The Coral Triangle (CT) includes some or all of the land and seas of six countries: Indonesia, Malaysia, Papua New Guinea, the Philippines, the Solomon Islands, and Timor-Leste (CT6). It covers only 1.1% of the world's area, but is the global hotspot for marine biodiversity and a rich spawning area for tuna. One-third of the CT6 population and millions more from outside the region are dependent on these resources. However, a range of human pressures threaten the biological health and diversity in the CT, affecting the food security and livelihoods of these people.
In the developing world, more than 1 billion people depend on fish for most of their animal protein, and another 1 billion people depend on livestock. Poor people, especially women and children, typically eat very little meat, milk and fish. This contributes to nutrient deficiencies and poor physical and cognitive development for children and poor health and livelihood outcomes for adults.
The USAID-funded Cereal Systems Initiative for South Asia in Bangladesh (CSISA-BD) project is a five-year initiative implemented through a collaboration between three CGIAR member centers, the International Rice Research Institute (IRRI), International Maize and Wheat Improvement Center (CIMMYT) and WorldFish. The project aims to increase household income, food security and livelihoods in impoverished and agriculturally-dependent regions of Bangladesh.
The countries and territories of the Pacific Islands face many challenges in building the three main pillars of food security: availability, access and appropriate use of nutritious food. These challenges arise from factors including rapid population growth and urbanization, shortages of arable land for farming and the availability of cheap, low-quality foods. As a result, many are now highly dependent on imported food, and the incidence of non-communicable diseases in the region is among the highest in the world.
It is highly unlikely that wild capture fisheries will be able to produce higher yields in future. For aquaculture the opposite is the case. No other food production sector has grown as fast over the past 20 years. Aquaculture is expected to satisfy the growing world population’s demand for fish – and at the same time protect ocean fish stocks. Hopes are pinned on farming as an alternative to over-fishing. But the use of copious amounts of feed derived from wild fish, the destruction of mangrove forests and the use of antibiotics have given fish farming a bad name.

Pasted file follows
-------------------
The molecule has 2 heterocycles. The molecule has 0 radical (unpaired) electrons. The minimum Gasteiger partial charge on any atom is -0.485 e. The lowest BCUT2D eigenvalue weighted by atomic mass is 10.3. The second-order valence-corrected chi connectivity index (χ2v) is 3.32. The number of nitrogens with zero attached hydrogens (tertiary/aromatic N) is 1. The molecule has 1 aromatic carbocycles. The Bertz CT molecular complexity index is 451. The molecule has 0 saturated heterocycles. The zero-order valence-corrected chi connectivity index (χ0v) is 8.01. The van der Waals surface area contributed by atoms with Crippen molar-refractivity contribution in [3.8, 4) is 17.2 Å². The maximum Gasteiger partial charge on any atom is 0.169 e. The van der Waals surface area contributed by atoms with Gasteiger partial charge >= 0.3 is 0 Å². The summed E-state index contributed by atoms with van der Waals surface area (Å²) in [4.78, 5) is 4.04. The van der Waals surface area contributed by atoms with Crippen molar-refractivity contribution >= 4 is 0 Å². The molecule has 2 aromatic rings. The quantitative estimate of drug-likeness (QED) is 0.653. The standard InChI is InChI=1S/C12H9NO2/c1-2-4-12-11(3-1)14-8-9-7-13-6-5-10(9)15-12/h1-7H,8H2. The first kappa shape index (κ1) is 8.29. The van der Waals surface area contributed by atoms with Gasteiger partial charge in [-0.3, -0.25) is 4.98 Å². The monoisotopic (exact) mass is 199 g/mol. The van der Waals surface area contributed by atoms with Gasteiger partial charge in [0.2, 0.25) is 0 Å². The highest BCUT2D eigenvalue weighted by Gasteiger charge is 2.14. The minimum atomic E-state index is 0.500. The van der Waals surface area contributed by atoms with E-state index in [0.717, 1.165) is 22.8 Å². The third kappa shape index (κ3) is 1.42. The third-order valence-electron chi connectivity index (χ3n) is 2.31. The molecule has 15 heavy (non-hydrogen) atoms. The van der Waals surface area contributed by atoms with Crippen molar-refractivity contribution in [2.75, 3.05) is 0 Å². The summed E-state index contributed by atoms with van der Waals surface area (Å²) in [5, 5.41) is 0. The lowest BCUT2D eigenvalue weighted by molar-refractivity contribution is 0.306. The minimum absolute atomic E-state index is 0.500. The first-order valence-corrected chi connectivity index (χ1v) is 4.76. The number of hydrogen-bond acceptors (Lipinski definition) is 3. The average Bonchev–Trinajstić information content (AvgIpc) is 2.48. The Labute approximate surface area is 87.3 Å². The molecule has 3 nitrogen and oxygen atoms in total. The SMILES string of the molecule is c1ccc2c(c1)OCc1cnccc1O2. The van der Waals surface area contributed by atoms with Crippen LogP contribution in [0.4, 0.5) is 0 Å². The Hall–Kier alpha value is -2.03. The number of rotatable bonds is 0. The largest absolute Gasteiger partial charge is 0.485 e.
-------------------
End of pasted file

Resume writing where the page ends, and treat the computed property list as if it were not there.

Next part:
The European Union-supported Agriculture and Nutrition Extension Project (ANEP) began in Bangladesh and Nepal in December 2011 and ended in November 2014. The objectives of the project were to: (1) improve the food security and nutrition of smallholders by facilitating the adoption of productive and environmentally sustainable agricultural technologies that improve beneficiaries’ livelihoods; and (2) create and develop market links to improve food and nutritional security of both rural producers and urban consumers in Bangladesh and Nepal.
Following two decades of work on aquaculture technologies for smallholder farmers, WorldFish is leading the aquaculture component of the Agriculture and Nutrition Extension Project (ANEP), targeting poor farmers in Bangladesh and Nepal.The main goal of ANEP aquaculture component was to increase fish production, household nutrition, incomes and alternative employment opportunities for smallholders by facilitating the adoption of productive and environmentally sustainable agricultural technologies.
This study provides an overview of the aquaculture sector in Ghana. It assesses the actual and potential contribution of aquaculture to poverty reduction and food security, and identifies enabling conditions for and drivers of the development of Ghana’s aquaculture sector. The study uses data collected from a variety of primary and secondary sources, including key informant interviews with actors within the aquaculture sector and relevant secondary literature.
Improving the productivity of fisheries and aquaculture is vital to reducing hunger and poverty for millions of people in the developing world. Today, fish provides more than one billion poor people with most of their daily animal-source protein and, globally, more than 250 million people depend directly on fisheries and aquaculture for their livelihoods; millions more are employed in fisheries and aquaculture value chains.
Significant changes in our understanding of the interrelationships between aquaculture and poverty have occurred in the last decade. In particular, there is a growing realization that the impacts of aquaculture need to be assessed from a value-chain perspective rather than through a narrow production focus. In recent years, understandings of poverty and the forms, outcomes and importance of aquaculture have also shifted. Terms in current use are first clarified, including those related to scale and location of aquaculture.